Small urban growers, however, also face a number of challenges. For starters, there is a lack of infrastructure to support the regional food system. Land is expensive and difficult to access; land tenure is unpredictable; food processing equipment is challenging to finance; and aggregation infrastructure is in short supply. Minneapolis’ urban farmers are often hard pressed to make a living, with many working a second job and lacking health insurance.

Low-income residents also face major barriers to accessing affordable, healthy food, which is unevenly available across the city. Along with inequitable income distribution across Minneapolis, transportation and car ownership play a major role in food access in the city as those without a car face difficulty traveling to food stores.

As a result of these opportunities and challenges, the Minneapolis municipal government has developed a number of policies, programs and projects to support food production and improve food security. A number of these specifically focus on urban agriculture or access to healthy food; however, a few innovative plans and policies take a comprehensive and holistic approach to addressing these issues and consider the linkages between the two:

Homegrown Minneapolis, 2008, Phase I. In November 2008, then Mayor R.T. Rybak convened a meeting with staff from various municipal government departments to propose a citywide, local foods initiative called Homegrown Minneapolis (HGM). This initiative focused on ways in which the municipal government could facilitate more growing, processing, distribution, eating and composting of healthy, sustainable, locally grown foods in the city and the surrounding region. HGM showed leadership in food systems efforts and engaged the public; utilized a co-leadership model to effectively engage community partners; made city departments accountable and responsible for addressing food; and provided dedicated staff time and funding to implement specific recommendations. Some of the most significant outcomes of HGM include:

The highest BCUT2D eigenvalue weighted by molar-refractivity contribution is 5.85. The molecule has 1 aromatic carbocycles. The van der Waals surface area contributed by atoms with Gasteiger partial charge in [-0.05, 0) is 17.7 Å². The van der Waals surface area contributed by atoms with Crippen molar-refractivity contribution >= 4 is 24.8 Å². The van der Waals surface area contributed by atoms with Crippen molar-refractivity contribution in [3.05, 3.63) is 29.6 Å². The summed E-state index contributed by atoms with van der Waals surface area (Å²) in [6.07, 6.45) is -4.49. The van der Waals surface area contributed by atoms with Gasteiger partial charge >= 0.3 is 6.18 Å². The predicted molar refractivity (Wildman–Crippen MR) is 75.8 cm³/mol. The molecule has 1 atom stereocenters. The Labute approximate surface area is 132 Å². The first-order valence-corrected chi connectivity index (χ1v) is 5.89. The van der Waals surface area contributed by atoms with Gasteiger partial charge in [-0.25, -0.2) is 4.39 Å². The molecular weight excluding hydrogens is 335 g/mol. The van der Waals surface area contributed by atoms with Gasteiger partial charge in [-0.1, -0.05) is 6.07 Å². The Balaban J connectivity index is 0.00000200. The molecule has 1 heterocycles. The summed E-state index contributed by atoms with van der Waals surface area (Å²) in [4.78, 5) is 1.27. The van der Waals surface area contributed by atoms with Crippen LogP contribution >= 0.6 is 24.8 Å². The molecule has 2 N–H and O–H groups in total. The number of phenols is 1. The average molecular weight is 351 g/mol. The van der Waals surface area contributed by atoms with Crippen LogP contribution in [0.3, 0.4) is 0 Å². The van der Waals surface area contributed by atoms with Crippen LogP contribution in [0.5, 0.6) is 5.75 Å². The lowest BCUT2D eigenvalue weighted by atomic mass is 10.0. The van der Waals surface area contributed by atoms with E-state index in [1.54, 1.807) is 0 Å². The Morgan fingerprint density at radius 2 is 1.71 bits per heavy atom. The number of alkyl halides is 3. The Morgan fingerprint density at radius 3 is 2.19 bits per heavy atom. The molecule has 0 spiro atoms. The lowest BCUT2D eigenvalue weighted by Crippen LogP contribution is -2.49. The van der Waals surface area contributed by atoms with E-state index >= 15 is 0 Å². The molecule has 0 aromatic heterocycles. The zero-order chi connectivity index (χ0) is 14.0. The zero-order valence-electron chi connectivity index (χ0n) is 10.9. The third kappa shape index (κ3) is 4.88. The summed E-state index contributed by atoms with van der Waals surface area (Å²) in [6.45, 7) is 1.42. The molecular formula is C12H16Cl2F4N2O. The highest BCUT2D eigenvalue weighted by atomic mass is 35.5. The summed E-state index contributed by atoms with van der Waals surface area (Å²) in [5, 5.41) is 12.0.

• Adoption of several resolutions that acknowledged the importance of local foods to the economy, environment and health of residents paved the way for city departments to work on food issues; provided the means to develop and implement a number of recommended actions; and established the Homegrown Minneapolis Task Force and Food Council.